Waiheke: Catching the drift of kayaks

By Donna McIntyre

Kayaking trips from Matiatia on Waiheke can be an adventure for the whole family, discovers Donna McIntyre.
Ross Adventures has been in operation for 26 years and is situated right by the ferry terminal on Waiheke Island. Photo / Adrian Malloch
Ross Adventures has been in operation for 26 years and is situated right by the ferry terminal on Waiheke Island. Photo / Adrian Malloch

Every time we go kayaking, we wonder why we don't do it more often.

On a calm day, it's fulfilling and peaceful gliding across the water, detached from our normal landlubber status as we gaze back to the unfamiliar angles on familiar landmarks and coastline.

And a great day out is a trip to Matiatia at Waiheke where you can hire a kayak or book in for a guided paddle just along from where the Fullers ferries come and go.

The blue and white landmark shed on the foreshore marks the spot where Ross Barnett has been operating Ross Adventures for 26 years. He puts his ongoing success down to matching customers' capabilities to suitable routes.

His operation specialises in families through to keen kayakers looking for more adventurous multi-day trips. For family groups he has two and three-seater kayaks.

With family groups Ross says he can "pretty much take any age, depending on weather".

"We can marry them to a type of kayak and can guide them or hire the kayaks to them."

But he says the safety margin increases as the ages get younger. "As soon as you get someone under nine the weather dictates what you can and cannot do. Sometimes we do four hour trips with a 7-year old if there is no wind. You can take the three-seater kayaks and they can go in the middle. Safety, fun and education is the philosophy.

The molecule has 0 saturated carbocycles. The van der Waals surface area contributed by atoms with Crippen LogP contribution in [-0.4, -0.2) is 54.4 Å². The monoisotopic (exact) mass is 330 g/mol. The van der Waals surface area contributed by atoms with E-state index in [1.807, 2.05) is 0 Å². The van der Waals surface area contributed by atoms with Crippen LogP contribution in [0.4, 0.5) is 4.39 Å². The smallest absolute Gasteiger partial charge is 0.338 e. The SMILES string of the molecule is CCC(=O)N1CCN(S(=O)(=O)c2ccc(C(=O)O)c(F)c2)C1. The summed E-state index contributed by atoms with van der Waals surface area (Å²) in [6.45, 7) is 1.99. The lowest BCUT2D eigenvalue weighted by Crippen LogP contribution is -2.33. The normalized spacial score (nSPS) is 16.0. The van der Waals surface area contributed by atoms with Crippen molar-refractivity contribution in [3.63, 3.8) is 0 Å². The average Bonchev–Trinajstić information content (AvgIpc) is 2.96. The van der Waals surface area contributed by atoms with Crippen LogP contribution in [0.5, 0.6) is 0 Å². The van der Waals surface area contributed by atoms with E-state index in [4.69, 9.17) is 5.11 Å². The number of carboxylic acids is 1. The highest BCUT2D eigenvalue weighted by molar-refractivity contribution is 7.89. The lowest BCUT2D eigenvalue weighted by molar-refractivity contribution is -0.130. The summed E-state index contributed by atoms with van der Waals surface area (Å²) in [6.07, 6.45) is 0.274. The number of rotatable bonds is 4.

"Safety first and then fun and then education if they want it. They don't get into difficulty because they don't reach it."

Wannabe paddlers are matched to the equipment according to frame and ability.

They are fitted with lifejackets, shown the most efficient way to paddle and taught how to get back into the kayak (self-rescue) if they come out. There are more tips if you're doing more challenging stuff ... going into caves or channels, surfing waves and landing on beaches.

The shortest trip is round the Matiatia harbour. The office has laminated maps showing currents and ferry ways to help paddlers pick out their routes.

"In Matiatia there are 10 different ways of getting out of this bay in different conditions."

He recommends novice kayakers take a guide. "It means they can relax and enjoy the trip, perhaps see areas they wouldn't have found themselves, while the guide can plan rest stops and fine-tune the trip. If you're not overly confident about getting out on the water, it's a good idea to start with a guide, or at least to get some instruction before you start paddling. After all you want to have fun rather than wearing yourself out by trying to go too far too soon or using inefficient techniques - more so if you have young children with you.

"With a guide you can be placed in more situations and find places you wouldn't normally see. Channelling is a lot of fun; you find channels in the rocks and go down a set of rocks. The water is often so clean and clear you see a lot of marine life." One full day trip option includes going through mangroves to the sand spit formation near Te Matuku Bay. "You can paddle underneath the man groves. It's like Crocodile Dundee country without the crocs."

What you need to bring depends on time of the year and weather. If it's fine and calm, you need only sunscreen, water - and a snack if you're going out longer than an hour.

"In January and February it doesn't take long to dry off if you get a bit wet," says Ross.

"But on cooler days bring a warm top. We supply a jacket that has a boned hood and Velcro cuffs to stop water coming up arms and the hood gives a sense of security."

The one-hour guided tours stay in the bay with the longer trips moving out from the bay.

If the wind is blowing, he suggests kayakers turn left out of Matiatia and paddle to Church Bay and Turtle Island.

They can beach the kayaks while they do part of the Church Bay coastal walk.

Or they do a two-hour trip by turning right from Matiatia and going the direction of the archway and Cable Bay. Again they can do part of that coastal walk.

NEED TO KNOW

Costs start from $30 for a self-guided tour for adults. Anyone under 14 has to go with an adult.

Trips range from one hour to seven-day self-guided trips (pre-booked and weather-dependent).

Ross's base also offers mini golf, a water trampoline, windsurfers, paddle boards, fishing kayaks and more.

Further information: See kayakwaiheke.co.nz.

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